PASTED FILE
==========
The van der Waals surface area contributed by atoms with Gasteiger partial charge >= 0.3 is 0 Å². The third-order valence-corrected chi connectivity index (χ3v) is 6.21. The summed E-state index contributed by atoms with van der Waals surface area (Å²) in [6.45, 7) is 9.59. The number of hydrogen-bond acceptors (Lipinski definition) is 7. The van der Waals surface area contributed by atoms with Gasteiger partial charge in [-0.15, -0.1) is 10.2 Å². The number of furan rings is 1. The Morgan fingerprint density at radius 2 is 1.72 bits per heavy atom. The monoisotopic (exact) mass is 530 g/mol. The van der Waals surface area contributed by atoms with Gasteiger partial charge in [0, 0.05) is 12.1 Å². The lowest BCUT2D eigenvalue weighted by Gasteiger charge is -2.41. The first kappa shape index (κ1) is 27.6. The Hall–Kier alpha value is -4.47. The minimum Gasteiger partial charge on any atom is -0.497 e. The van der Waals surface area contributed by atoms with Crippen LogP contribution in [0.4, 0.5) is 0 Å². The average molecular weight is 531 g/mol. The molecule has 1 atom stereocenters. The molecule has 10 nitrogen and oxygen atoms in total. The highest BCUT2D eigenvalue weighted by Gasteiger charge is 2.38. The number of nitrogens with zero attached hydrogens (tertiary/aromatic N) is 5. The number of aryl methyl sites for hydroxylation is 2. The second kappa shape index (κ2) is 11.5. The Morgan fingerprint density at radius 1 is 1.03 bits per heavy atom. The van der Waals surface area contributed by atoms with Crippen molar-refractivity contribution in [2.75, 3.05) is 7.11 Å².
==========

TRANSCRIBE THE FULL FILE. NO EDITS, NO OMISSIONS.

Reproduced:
The van der Waals surface area contributed by atoms with Gasteiger partial charge >= 0.3 is 0 Å². The third-order valence-corrected chi connectivity index (χ3v) is 6.21. The summed E-state index contributed by atoms with van der Waals surface area (Å²) in [6.45, 7) is 9.59. The number of hydrogen-bond acceptors (Lipinski definition) is 7. The van der Waals surface area contributed by atoms with Gasteiger partial charge in [-0.15, -0.1) is 10.2 Å². The number of furan rings is 1. The Morgan fingerprint density at radius 2 is 1.72 bits per heavy atom. The monoisotopic (exact) mass is 530 g/mol. The van der Waals surface area contributed by atoms with Gasteiger partial charge in [0, 0.05) is 12.1 Å². The lowest BCUT2D eigenvalue weighted by Gasteiger charge is -2.41. The first kappa shape index (κ1) is 27.6. The Hall–Kier alpha value is -4.47. The minimum Gasteiger partial charge on any atom is -0.497 e. The van der Waals surface area contributed by atoms with Crippen LogP contribution in [0.4, 0.5) is 0 Å². The average molecular weight is 531 g/mol. The molecule has 1 atom stereocenters. The molecule has 10 nitrogen and oxygen atoms in total. The highest BCUT2D eigenvalue weighted by Gasteiger charge is 2.38. The number of nitrogens with zero attached hydrogens (tertiary/aromatic N) is 5. The number of aryl methyl sites for hydroxylation is 2. The second kappa shape index (κ2) is 11.5. The Morgan fingerprint density at radius 1 is 1.03 bits per heavy atom. The van der Waals surface area contributed by atoms with Crippen molar-refractivity contribution in [2.75, 3.05) is 7.11 Å².